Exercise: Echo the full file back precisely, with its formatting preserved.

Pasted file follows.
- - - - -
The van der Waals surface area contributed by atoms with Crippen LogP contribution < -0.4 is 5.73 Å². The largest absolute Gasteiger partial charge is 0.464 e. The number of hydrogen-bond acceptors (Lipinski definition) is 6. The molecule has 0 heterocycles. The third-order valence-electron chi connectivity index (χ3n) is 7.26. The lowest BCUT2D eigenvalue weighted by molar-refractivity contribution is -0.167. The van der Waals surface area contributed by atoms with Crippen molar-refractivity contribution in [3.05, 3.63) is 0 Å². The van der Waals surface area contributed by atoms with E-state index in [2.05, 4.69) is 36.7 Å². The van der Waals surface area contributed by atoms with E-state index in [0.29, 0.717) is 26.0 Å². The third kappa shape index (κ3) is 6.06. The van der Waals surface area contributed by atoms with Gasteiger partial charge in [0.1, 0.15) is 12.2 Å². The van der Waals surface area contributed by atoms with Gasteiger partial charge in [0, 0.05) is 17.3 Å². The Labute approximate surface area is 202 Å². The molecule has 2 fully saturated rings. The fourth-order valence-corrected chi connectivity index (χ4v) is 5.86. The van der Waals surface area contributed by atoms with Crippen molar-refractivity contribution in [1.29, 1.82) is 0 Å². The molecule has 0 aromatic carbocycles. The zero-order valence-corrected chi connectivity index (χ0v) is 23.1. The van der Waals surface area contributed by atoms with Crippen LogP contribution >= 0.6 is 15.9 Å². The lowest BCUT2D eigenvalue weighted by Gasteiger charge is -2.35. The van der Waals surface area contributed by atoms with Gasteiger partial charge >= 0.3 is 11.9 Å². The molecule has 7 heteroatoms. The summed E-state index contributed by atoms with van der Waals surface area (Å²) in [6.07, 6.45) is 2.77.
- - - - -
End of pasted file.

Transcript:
The van der Waals surface area contributed by atoms with Crippen LogP contribution < -0.4 is 5.73 Å². The largest absolute Gasteiger partial charge is 0.464 e. The number of hydrogen-bond acceptors (Lipinski definition) is 6. The molecule has 0 heterocycles. The third-order valence-electron chi connectivity index (χ3n) is 7.26. The lowest BCUT2D eigenvalue weighted by molar-refractivity contribution is -0.167. The van der Waals surface area contributed by atoms with Crippen molar-refractivity contribution in [3.05, 3.63) is 0 Å². The van der Waals surface area contributed by atoms with E-state index in [2.05, 4.69) is 36.7 Å². The van der Waals surface area contributed by atoms with E-state index in [0.29, 0.717) is 26.0 Å². The third kappa shape index (κ3) is 6.06. The van der Waals surface area contributed by atoms with Gasteiger partial charge in [0.1, 0.15) is 12.2 Å². The van der Waals surface area contributed by atoms with Gasteiger partial charge in [0, 0.05) is 17.3 Å². The Labute approximate surface area is 202 Å². The molecule has 2 fully saturated rings. The fourth-order valence-corrected chi connectivity index (χ4v) is 5.86. The van der Waals surface area contributed by atoms with Crippen molar-refractivity contribution in [1.29, 1.82) is 0 Å². The molecule has 0 aromatic carbocycles. The zero-order valence-corrected chi connectivity index (χ0v) is 23.1. The van der Waals surface area contributed by atoms with Crippen LogP contribution >= 0.6 is 15.9 Å². The lowest BCUT2D eigenvalue weighted by Gasteiger charge is -2.35. The van der Waals surface area contributed by atoms with Gasteiger partial charge >= 0.3 is 11.9 Å². The molecule has 7 heteroatoms. The summed E-state index contributed by atoms with van der Waals surface area (Å²) in [6.07, 6.45) is 2.77.